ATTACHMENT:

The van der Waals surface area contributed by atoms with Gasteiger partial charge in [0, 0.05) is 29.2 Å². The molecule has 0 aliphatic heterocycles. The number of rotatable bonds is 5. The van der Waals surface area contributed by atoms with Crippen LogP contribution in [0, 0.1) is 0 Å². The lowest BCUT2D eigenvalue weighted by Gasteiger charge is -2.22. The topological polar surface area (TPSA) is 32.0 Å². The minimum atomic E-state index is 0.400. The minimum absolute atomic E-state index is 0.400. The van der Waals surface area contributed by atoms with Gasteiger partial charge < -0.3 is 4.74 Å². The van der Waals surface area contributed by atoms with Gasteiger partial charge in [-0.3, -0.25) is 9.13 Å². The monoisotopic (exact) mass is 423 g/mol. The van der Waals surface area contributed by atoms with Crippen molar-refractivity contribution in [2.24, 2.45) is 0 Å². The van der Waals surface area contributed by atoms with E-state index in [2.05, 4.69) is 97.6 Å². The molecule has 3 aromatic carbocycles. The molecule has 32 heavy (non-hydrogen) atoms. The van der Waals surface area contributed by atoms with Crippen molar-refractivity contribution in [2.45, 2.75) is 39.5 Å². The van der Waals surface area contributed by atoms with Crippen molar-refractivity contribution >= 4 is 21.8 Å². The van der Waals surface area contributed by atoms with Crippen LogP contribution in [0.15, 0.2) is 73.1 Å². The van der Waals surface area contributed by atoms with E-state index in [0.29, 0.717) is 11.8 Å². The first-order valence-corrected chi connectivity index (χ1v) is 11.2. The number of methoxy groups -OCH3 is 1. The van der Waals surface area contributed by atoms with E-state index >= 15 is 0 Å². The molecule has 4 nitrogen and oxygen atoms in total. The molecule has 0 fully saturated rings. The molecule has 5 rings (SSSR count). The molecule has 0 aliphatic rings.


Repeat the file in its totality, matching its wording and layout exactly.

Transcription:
The van der Waals surface area contributed by atoms with Gasteiger partial charge in [0, 0.05) is 29.2 Å². The molecule has 0 aliphatic heterocycles. The number of rotatable bonds is 5. The van der Waals surface area contributed by atoms with Crippen LogP contribution in [0, 0.1) is 0 Å². The lowest BCUT2D eigenvalue weighted by Gasteiger charge is -2.22. The topological polar surface area (TPSA) is 32.0 Å². The minimum atomic E-state index is 0.400. The minimum absolute atomic E-state index is 0.400. The van der Waals surface area contributed by atoms with Gasteiger partial charge < -0.3 is 4.74 Å². The van der Waals surface area contributed by atoms with Gasteiger partial charge in [-0.3, -0.25) is 9.13 Å². The monoisotopic (exact) mass is 423 g/mol. The van der Waals surface area contributed by atoms with Crippen molar-refractivity contribution in [2.24, 2.45) is 0 Å². The van der Waals surface area contributed by atoms with E-state index in [2.05, 4.69) is 97.6 Å². The molecule has 3 aromatic carbocycles. The molecule has 32 heavy (non-hydrogen) atoms. The van der Waals surface area contributed by atoms with Crippen molar-refractivity contribution in [2.45, 2.75) is 39.5 Å². The van der Waals surface area contributed by atoms with Crippen molar-refractivity contribution >= 4 is 21.8 Å². The van der Waals surface area contributed by atoms with Crippen LogP contribution in [0.15, 0.2) is 73.1 Å². The van der Waals surface area contributed by atoms with E-state index in [0.29, 0.717) is 11.8 Å². The first-order valence-corrected chi connectivity index (χ1v) is 11.2. The number of methoxy groups -OCH3 is 1. The van der Waals surface area contributed by atoms with E-state index >= 15 is 0 Å². The molecule has 4 nitrogen and oxygen atoms in total. The molecule has 0 fully saturated rings. The molecule has 5 rings (SSSR count). The molecule has 0 aliphatic rings.